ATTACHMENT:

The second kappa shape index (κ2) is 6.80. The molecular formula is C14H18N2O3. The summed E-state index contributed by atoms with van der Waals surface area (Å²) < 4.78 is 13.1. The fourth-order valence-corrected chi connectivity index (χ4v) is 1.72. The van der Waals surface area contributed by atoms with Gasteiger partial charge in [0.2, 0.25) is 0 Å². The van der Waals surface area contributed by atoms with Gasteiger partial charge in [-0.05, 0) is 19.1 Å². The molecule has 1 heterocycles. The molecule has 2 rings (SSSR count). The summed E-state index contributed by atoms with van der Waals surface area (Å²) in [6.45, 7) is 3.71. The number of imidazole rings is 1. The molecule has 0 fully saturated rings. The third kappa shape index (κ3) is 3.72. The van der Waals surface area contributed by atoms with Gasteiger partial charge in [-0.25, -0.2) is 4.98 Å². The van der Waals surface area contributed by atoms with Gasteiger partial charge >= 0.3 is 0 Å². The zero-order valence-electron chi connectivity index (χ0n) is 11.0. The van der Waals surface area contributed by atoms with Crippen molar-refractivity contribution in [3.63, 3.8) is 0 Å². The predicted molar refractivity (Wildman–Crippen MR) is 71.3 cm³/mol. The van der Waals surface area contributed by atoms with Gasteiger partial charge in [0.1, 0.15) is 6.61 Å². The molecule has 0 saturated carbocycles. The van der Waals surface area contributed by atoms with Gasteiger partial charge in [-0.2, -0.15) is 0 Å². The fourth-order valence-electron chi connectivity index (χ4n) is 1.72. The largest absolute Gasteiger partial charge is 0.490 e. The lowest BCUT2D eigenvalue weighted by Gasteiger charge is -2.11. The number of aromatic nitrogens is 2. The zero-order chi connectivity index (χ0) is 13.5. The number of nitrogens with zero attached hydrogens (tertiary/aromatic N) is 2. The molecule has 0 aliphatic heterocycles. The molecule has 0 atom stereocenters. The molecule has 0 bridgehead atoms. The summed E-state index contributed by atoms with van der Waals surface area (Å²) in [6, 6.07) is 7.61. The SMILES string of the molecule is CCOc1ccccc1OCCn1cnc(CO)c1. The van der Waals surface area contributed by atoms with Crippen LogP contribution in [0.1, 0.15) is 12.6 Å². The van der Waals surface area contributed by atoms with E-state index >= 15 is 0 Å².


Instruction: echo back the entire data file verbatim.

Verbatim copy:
The second kappa shape index (κ2) is 6.80. The molecular formula is C14H18N2O3. The summed E-state index contributed by atoms with van der Waals surface area (Å²) < 4.78 is 13.1. The fourth-order valence-corrected chi connectivity index (χ4v) is 1.72. The van der Waals surface area contributed by atoms with Gasteiger partial charge in [0.2, 0.25) is 0 Å². The van der Waals surface area contributed by atoms with Gasteiger partial charge in [-0.05, 0) is 19.1 Å². The molecule has 1 heterocycles. The molecule has 2 rings (SSSR count). The summed E-state index contributed by atoms with van der Waals surface area (Å²) in [6.45, 7) is 3.71. The number of imidazole rings is 1. The molecule has 0 fully saturated rings. The third kappa shape index (κ3) is 3.72. The van der Waals surface area contributed by atoms with Gasteiger partial charge in [-0.25, -0.2) is 4.98 Å². The van der Waals surface area contributed by atoms with Gasteiger partial charge >= 0.3 is 0 Å². The zero-order valence-electron chi connectivity index (χ0n) is 11.0. The van der Waals surface area contributed by atoms with Crippen molar-refractivity contribution in [3.63, 3.8) is 0 Å². The predicted molar refractivity (Wildman–Crippen MR) is 71.3 cm³/mol. The van der Waals surface area contributed by atoms with Gasteiger partial charge in [0.1, 0.15) is 6.61 Å². The molecule has 0 saturated carbocycles. The van der Waals surface area contributed by atoms with Gasteiger partial charge in [-0.2, -0.15) is 0 Å². The fourth-order valence-electron chi connectivity index (χ4n) is 1.72. The largest absolute Gasteiger partial charge is 0.490 e. The lowest BCUT2D eigenvalue weighted by Gasteiger charge is -2.11. The number of aromatic nitrogens is 2. The zero-order chi connectivity index (χ0) is 13.5. The number of nitrogens with zero attached hydrogens (tertiary/aromatic N) is 2. The molecule has 0 aliphatic heterocycles. The molecule has 0 atom stereocenters. The molecule has 0 bridgehead atoms. The summed E-state index contributed by atoms with van der Waals surface area (Å²) in [6, 6.07) is 7.61. The SMILES string of the molecule is CCOc1ccccc1OCCn1cnc(CO)c1. The van der Waals surface area contributed by atoms with Crippen LogP contribution in [0.1, 0.15) is 12.6 Å². The van der Waals surface area contributed by atoms with E-state index >= 15 is 0 Å².